adopt, how to get started, and how to
get support. They also provide a consistent user experience and facilitate
An About page helps SREs and product development engineers understand what the product or tool is, what
it does, and whether they should use it.
A concepts guide or glossary defines
all the terms unique to the product.
Defining terms helps maintain consistency in the docs and UI, API, or CLI
(command-line interface) elements.
The goal of a quickstart guide is to
get engineers up and running with a
minimum of delay. It is helpful to new
users who want to give the product a try.
Codelabs. Engineers can use these
example code, and code exercises—
to get up to speed with the product.
Codelabs can also provide in-depth
scenarios that walk engineers step
by step through a series of key tasks.
These tutorials are typically longer
than quickstart guides. They can cover more than one product or tool if
How-to guide. This type of document is for users who need to know
how to accomplish a specific goal with
the product. How-tos help users complete important specific tasks, and they
are generally procedure based.
The FAQ page answers common
questions, covers caveats that users
should be aware of, and points users to
reference documents and other pages
on the site for more information.
The support page identifies how
engineers can get help when they are
stuck on something. It also includes an
escalation flow, troubleshooting info,
groups links, dashboard and SLO, and
API reference. This guide provides
descriptions of functions, classes, and
methods, typically with minimal narrative or reader guidance. This documentation is usually generated from code
comments and sometimes written by
Developer guide. Engineers use this
guide to find out how to program to a
product’s APIs. Such guides are necessary when SREs create products that
expose APIs to developers, enabling
creation of composite tools that call
each other’s APIs to accomplish more
Reporting Service State
Here, we describe the documents that
SRE teams produce to communicate
the state of the services they support.
Quarterly service review. Information
about the state of the service comes in
two forms: A quarterly report reviewed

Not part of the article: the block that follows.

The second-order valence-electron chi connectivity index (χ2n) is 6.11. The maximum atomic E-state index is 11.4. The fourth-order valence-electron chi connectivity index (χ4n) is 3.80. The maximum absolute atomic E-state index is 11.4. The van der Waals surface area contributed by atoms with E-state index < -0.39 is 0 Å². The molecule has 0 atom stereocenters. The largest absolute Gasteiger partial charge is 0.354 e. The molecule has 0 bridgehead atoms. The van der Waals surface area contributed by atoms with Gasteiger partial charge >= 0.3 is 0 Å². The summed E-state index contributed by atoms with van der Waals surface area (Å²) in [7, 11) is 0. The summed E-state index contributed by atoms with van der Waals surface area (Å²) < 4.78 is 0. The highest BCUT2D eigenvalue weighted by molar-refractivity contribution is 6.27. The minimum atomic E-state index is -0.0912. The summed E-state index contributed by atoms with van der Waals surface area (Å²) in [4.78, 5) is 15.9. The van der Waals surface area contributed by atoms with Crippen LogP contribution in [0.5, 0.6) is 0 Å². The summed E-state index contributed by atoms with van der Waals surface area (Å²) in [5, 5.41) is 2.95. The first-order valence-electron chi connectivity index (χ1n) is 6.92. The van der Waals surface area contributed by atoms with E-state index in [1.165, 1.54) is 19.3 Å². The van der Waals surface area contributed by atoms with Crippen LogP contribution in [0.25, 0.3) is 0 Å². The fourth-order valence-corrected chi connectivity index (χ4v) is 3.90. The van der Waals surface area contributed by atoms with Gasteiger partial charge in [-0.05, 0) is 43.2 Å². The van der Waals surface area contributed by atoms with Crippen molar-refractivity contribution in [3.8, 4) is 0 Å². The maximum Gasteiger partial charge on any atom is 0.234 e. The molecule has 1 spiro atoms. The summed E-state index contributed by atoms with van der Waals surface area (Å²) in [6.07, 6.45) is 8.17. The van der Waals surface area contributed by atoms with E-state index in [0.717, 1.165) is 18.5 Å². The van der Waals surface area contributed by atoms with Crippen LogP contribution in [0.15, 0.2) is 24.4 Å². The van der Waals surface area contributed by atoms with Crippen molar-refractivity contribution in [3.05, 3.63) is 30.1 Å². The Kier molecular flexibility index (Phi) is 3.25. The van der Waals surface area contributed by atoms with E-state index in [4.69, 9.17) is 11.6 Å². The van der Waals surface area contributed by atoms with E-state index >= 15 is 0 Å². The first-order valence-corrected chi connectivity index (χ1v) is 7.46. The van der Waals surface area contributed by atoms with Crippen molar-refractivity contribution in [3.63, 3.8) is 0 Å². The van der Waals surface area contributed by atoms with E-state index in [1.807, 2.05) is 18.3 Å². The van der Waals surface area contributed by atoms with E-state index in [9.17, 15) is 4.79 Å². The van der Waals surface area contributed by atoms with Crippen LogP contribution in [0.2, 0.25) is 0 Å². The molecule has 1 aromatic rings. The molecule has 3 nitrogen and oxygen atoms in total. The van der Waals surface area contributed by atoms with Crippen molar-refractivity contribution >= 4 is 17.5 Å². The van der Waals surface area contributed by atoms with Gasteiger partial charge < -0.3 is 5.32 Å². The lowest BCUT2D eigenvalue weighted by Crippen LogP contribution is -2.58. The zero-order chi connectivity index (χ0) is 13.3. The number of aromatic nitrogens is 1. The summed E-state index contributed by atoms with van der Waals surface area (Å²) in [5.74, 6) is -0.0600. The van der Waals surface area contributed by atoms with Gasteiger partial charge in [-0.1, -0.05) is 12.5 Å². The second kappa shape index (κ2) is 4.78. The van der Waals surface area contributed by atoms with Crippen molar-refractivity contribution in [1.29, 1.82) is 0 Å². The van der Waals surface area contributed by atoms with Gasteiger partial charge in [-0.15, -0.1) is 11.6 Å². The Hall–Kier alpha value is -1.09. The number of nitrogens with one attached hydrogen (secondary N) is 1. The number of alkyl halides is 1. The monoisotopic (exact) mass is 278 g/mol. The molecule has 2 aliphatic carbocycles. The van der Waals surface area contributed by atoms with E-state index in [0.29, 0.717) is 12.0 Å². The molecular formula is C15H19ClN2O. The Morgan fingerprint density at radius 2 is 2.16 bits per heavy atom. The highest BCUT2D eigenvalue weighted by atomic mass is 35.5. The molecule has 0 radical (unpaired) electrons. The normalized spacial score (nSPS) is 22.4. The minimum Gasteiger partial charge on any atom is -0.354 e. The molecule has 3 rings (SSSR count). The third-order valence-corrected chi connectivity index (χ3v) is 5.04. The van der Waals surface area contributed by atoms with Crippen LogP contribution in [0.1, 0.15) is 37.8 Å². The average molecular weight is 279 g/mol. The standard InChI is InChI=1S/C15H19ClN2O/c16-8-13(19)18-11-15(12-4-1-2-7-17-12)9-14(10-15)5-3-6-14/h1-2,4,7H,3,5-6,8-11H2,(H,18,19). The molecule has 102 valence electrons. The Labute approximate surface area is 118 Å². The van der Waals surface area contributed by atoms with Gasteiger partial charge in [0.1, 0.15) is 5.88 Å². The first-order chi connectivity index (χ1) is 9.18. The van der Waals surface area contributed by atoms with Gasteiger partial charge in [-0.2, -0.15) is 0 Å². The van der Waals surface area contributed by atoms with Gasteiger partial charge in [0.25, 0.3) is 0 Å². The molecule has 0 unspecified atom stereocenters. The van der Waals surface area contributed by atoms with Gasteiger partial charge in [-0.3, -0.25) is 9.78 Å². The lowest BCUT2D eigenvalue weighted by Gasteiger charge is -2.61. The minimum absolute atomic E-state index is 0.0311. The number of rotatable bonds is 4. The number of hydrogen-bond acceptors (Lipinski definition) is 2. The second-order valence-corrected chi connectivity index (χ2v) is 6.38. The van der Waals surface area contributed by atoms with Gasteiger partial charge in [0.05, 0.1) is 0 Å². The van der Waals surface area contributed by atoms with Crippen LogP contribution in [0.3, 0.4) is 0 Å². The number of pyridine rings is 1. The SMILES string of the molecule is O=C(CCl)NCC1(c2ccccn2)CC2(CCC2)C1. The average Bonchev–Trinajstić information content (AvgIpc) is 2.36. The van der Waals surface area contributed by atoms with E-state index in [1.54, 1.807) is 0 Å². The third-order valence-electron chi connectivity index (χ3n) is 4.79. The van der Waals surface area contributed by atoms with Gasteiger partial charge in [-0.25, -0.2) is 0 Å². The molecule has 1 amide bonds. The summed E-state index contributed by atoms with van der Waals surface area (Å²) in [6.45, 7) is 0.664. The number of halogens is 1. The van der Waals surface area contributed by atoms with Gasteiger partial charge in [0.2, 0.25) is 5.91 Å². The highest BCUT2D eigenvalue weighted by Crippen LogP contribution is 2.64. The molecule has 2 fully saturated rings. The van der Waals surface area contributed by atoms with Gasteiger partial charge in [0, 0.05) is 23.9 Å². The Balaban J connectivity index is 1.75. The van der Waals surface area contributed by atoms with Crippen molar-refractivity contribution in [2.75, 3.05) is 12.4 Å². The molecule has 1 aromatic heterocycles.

by the SRE lead and shared with the SRE
organization, and a presentation to the
product development lead and team.
The goal of a quarterly report (and
presentation) is to cover a “State of the
Service” review, including details about
performance, sustainability, risks, and
overall production health.
SRE leads are interested in quarterly
reports because they provide visibility
into the following:
˲ Burden of support (on-call, tickets,
postmortems). SRE leads know that when
the burden of support exceeds 50% of the
SRE team’s resources, they must respond
and change the priorities of their teams.
The goal is to give early warning if this
starts to trend in the wrong direction.
˲ Performance of the SLA. SRE leads
typically want to know if the SLA is being missed or if the ecosystem has an
unhealthy component that puts the
product clients in jeopardy.
˲ Risks. SRE leads want to know what
risks the SREs see to being able to deliver against the goals of the products
and the business.
Quarterly reports also provide opportunities for the SRE team to:
˲ Highlight the benefit SRE is providing to the product development team,
as well as the work of the SRE team.
˲ Request prioritization for resolving problems hindering the SRE team
˲Request feedback on the SRE
team’s focus and priorities.
˲Highlight broader contributions
the team is making.
Production best practices review.
With this review SRE teams are better
able to adopt production best practices and get to a very stable state where
they spend little time on operations.
SRE teams prepare for these reviews
by providing details such as team
website and charter, on-call health
details, projects vs. interrupts, SLOs,
and capacity planning.
The best practices review helps
the SRE team calibrate itself against
the rest of the SRE organization and
for each alert